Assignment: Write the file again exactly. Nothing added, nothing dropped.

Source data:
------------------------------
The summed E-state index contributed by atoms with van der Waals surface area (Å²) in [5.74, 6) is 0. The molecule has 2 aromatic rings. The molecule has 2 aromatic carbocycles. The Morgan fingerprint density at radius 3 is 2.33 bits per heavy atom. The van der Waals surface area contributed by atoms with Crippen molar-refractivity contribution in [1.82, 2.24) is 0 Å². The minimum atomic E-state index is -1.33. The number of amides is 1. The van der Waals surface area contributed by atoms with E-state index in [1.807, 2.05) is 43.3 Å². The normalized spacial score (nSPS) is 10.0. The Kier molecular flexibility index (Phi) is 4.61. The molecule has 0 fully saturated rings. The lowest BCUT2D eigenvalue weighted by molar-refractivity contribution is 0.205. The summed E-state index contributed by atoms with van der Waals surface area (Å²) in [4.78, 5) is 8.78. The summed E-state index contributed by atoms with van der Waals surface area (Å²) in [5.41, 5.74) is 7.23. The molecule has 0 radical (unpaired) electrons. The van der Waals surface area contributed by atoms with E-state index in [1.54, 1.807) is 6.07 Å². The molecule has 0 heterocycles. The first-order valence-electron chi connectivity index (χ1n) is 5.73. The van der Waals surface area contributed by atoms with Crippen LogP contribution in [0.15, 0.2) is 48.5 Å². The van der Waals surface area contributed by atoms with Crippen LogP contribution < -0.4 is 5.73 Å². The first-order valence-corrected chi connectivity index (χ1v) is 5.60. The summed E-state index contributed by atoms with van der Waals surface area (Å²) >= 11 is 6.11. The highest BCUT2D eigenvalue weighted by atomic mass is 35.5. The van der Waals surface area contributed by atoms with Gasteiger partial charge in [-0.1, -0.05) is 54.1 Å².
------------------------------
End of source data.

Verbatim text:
The summed E-state index contributed by atoms with van der Waals surface area (Å²) in [5.74, 6) is 0. The molecule has 2 aromatic rings. The molecule has 2 aromatic carbocycles. The Morgan fingerprint density at radius 3 is 2.33 bits per heavy atom. The van der Waals surface area contributed by atoms with Crippen molar-refractivity contribution in [1.82, 2.24) is 0 Å². The minimum atomic E-state index is -1.33. The number of amides is 1. The van der Waals surface area contributed by atoms with E-state index in [1.807, 2.05) is 43.3 Å². The normalized spacial score (nSPS) is 10.0. The Kier molecular flexibility index (Phi) is 4.61. The molecule has 0 fully saturated rings. The lowest BCUT2D eigenvalue weighted by molar-refractivity contribution is 0.205. The summed E-state index contributed by atoms with van der Waals surface area (Å²) in [4.78, 5) is 8.78. The summed E-state index contributed by atoms with van der Waals surface area (Å²) in [5.41, 5.74) is 7.23. The molecule has 0 radical (unpaired) electrons. The van der Waals surface area contributed by atoms with E-state index in [1.54, 1.807) is 6.07 Å². The molecule has 0 heterocycles. The first-order valence-electron chi connectivity index (χ1n) is 5.73. The van der Waals surface area contributed by atoms with Crippen LogP contribution in [0.15, 0.2) is 48.5 Å². The van der Waals surface area contributed by atoms with Crippen LogP contribution < -0.4 is 5.73 Å². The first-order valence-corrected chi connectivity index (χ1v) is 5.60. The summed E-state index contributed by atoms with van der Waals surface area (Å²) >= 11 is 6.11. The highest BCUT2D eigenvalue weighted by atomic mass is 35.5. The van der Waals surface area contributed by atoms with Gasteiger partial charge in [-0.1, -0.05) is 54.1 Å².